Markets hammered Greece on Thursday after the EU revised the debt-ridden country's deficit and debt figures upward, sending Greece's borrowing costs to unsustainably high levels and pushing Athens closer to an expensive rescue.
Further bad news emerged as ratings agency Moody's Investor Services downgraded its rating on Greece's debt by one notch to A3 from A2, and warned that further downgrades were a distinct possibility.
"This decision is based on Moody's view that there is a significant risk that debt may only stabilize at a higher and more costly level than previously estimated," the agency said.
Moody's downgrade was likely to make it even more difficult for the cash-strapped Greek government to tap the bond markets for money. The government has insisted that it prefers to access money via the markets to meet its borrowing requirements instead of resorting to a joint eurozone-International Monetary Fund rescue package.
But with investors demanding such punishing rates, the possibility of getting by without the bailout seems increasingly remote.
"Greece is in the midst of another hellish week and now faces no choice but to seek to formally activate the European rescue package," said Ben May, European economist at Capital Economics. "While this may help to ease the markets' frazzled nerves, the latest upward revision to the 2009 budget deficit highlights the mammoth task ahead."
The European Union's statistics agency Eurostat said the country's budget deficit in 2009 stood at 13.6 percent of gross domestic product rather than the previously predicted 12.9 percent, and could be further revised by up to 0.5 percentage points.
Four times the limit
The level is more than four times the EU limit set for the 16 countries that use the euro currency, which has been badly hit by the Greek financial crisis. Eurostat also revised the ratio of government debt to GDP to 115.1 percent, up from 113.4 and the second highest in the EU after Italy.
Athens insisted its target of reducing its deficit by at least 4 percentage points in 2010 remained unchanged.
"The government has already adopted all the necessary measures in excess of 6 percent of GDP to ensure the achievement of this objective," the Finance Ministry said in a statement.
The revision came as the civil servants' strike disrupted public services, shut down schools and left state hospitals working with emergency staff. Protesters from a Communist-backed trade union blockaded Athens' main port of Piraeus, disrupting ferry services.
But demonstrations in Athens were far smaller than those of other recent strikes, with just 3,000-4,000 protesters marching through the city center. Scuffles broke out when a group of about 150 demonstrators challenged police lines near the city's central Syntagma Square. Police responded with small amounts of tear gas.
News of Eurostat's revisions sent Greece's borrowing costs skyrocketing to alarming levels. The interest rate gap, or spread, between Greek 10-year bonds and German ones — considered a benchmark of stability — widened to a record 5.67 percentage points minutes after the announcement, from 5.03 percentage points earlier in the morning.
The high rates reflect market concern about the country's ability to pay back its debts. A default by a eurozone country would be a serious blow to the euro, which also has other members who face financial woes — notably Spain, Portugal and Ireland.
The spreads translate into prohibitively high interest rates of more than 8 percent — levels way too high for Greece to endure for long — making it increasingly likely that Greece will ask to make use of the joint eurozone-International Monetary Fund aid package which would provide the country with much-needed cash at lower rates. That would enable it to avoid default, at least for now.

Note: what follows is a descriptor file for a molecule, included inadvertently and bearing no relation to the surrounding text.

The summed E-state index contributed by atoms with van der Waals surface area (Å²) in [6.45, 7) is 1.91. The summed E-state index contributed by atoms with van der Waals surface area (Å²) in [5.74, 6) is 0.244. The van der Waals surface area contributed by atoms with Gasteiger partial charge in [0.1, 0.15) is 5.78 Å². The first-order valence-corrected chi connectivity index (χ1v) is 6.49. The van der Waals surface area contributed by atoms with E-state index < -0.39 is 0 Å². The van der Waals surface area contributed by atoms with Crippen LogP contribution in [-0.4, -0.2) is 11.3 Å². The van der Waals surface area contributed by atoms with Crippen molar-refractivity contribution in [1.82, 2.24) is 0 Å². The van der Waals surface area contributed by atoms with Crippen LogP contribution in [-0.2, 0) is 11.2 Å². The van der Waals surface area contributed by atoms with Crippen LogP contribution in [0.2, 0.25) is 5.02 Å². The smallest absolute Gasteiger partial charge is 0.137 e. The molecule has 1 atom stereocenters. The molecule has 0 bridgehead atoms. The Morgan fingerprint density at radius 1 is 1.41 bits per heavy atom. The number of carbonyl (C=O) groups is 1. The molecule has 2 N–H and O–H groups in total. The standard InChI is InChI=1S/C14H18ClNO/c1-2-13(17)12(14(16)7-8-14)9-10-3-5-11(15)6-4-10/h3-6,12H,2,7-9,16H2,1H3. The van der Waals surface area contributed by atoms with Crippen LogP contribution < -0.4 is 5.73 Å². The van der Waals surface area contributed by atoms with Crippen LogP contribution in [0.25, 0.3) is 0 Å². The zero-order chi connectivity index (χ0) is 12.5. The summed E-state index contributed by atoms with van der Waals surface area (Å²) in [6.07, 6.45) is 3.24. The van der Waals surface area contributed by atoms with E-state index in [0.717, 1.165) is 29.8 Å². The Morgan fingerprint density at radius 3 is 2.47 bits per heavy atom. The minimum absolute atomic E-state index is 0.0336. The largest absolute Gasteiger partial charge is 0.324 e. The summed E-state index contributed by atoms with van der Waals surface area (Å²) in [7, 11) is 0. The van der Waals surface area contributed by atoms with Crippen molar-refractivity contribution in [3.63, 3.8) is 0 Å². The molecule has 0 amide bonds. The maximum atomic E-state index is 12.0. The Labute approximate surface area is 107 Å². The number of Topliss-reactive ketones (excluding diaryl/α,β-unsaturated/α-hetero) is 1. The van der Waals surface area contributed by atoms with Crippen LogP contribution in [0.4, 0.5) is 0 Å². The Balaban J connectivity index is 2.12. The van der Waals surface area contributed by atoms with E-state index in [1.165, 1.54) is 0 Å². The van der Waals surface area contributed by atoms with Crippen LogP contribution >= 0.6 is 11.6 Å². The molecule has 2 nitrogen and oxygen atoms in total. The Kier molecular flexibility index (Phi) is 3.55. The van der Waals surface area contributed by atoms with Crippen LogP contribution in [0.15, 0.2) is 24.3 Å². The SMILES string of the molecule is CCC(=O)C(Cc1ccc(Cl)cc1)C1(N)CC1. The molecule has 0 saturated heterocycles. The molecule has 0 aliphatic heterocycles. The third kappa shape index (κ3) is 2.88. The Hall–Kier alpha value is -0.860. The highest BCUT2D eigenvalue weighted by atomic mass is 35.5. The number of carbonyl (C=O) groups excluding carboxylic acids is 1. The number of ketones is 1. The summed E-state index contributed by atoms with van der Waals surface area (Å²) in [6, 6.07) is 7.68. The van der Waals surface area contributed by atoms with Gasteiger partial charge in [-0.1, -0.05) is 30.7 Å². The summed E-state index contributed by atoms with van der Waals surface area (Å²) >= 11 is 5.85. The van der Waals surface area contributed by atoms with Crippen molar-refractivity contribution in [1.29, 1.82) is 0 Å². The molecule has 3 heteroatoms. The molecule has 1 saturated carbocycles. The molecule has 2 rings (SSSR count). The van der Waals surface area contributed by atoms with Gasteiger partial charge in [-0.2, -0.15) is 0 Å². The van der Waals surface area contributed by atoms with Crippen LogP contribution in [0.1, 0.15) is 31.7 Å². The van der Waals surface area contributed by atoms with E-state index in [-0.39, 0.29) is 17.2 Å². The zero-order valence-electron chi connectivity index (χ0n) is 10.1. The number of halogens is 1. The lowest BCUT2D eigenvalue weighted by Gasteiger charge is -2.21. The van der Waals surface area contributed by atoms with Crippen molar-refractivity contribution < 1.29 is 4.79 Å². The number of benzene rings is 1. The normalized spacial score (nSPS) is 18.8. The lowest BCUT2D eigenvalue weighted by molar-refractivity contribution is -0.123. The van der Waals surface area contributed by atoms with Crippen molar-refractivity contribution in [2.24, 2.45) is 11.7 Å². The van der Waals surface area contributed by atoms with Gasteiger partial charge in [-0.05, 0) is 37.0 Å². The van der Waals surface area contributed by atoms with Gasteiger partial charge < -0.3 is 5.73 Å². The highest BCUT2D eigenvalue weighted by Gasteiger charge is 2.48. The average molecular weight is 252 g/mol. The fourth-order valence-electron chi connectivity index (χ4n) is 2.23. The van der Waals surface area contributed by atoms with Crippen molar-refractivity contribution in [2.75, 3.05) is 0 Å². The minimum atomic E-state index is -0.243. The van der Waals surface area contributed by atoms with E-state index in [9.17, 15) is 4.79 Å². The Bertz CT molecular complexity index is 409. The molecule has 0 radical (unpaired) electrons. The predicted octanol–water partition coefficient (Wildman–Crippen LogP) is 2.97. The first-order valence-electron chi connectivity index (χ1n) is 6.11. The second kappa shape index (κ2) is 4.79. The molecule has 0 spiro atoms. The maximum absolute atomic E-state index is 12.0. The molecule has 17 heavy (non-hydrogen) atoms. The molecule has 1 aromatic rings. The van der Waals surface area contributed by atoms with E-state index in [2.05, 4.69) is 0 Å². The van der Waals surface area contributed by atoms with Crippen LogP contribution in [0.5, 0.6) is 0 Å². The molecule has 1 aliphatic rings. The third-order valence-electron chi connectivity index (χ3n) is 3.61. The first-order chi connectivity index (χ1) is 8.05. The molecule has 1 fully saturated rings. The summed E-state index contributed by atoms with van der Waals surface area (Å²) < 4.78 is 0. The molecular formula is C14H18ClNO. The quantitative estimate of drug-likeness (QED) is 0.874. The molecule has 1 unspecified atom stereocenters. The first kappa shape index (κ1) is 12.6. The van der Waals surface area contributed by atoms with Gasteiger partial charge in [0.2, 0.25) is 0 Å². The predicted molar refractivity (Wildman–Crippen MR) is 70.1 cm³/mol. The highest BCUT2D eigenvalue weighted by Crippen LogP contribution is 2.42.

German Finance Minister Wolfgang Schaeuble, whose country has been extremely reluctant to provide a bailout for a country that has repeatedly flouted eurozone rules, indicated he does not believe Greece will ask for assistance before mid-May.
Asked in an interview with Deutschlandradio broadcaster whether he thought Athens would ask for the rescue package before mid-May, Schaeuble replied "I don't think so."
The Greek government began talks Wednesday in Athens with the IMF, the European Central Bank and the European Commission this week to hammer out details for the three-year rescue package.
Struggling to cope with a debt pile of €300 billion ($406 billion), Greece needs to borrow about €54 billion this year alone, with about €10 billion of that next month. It has €8.5 billion worth of 10-year bonds maturing on May 19.
Prime Minister George Papandreou said his country was going through an "unprecedented crisis, ... a crisis the likes of which no other government has faced in the past."
The government's duty, Papandreou said during a Cabinet meeting, "is to take every decision which prevents the worst for Greeks, every decision which solves problems that for decades we preferred not to touch, every decision which serves the national interest."
He stressed that the rescue package would provide €30 billion in bilateral loans from other eurozone countries "if and when it is needed." The package would also provide about €10 billion from the IMF, bringing the total to at least €40 billion for this year — more than Greece needs at this stage.
"With the EU-ECB-IMF talks underway in Athens, speculation persists that Greece authorities will soon activate (the) recently established aid package," HSBC said in a note to investors. "What is less clear is whether that action, if and when it happens, will be viewed as helpful to Greece debt markets and the euro."
Greece is not the only eurozone country facing financial problems, HSBC noted. "Hence, saving Greece via the EU/IMF aid package may not stop the market from assessing that other countries may encounter similar difficulties in tapping capital markets and servicing their debt going forward."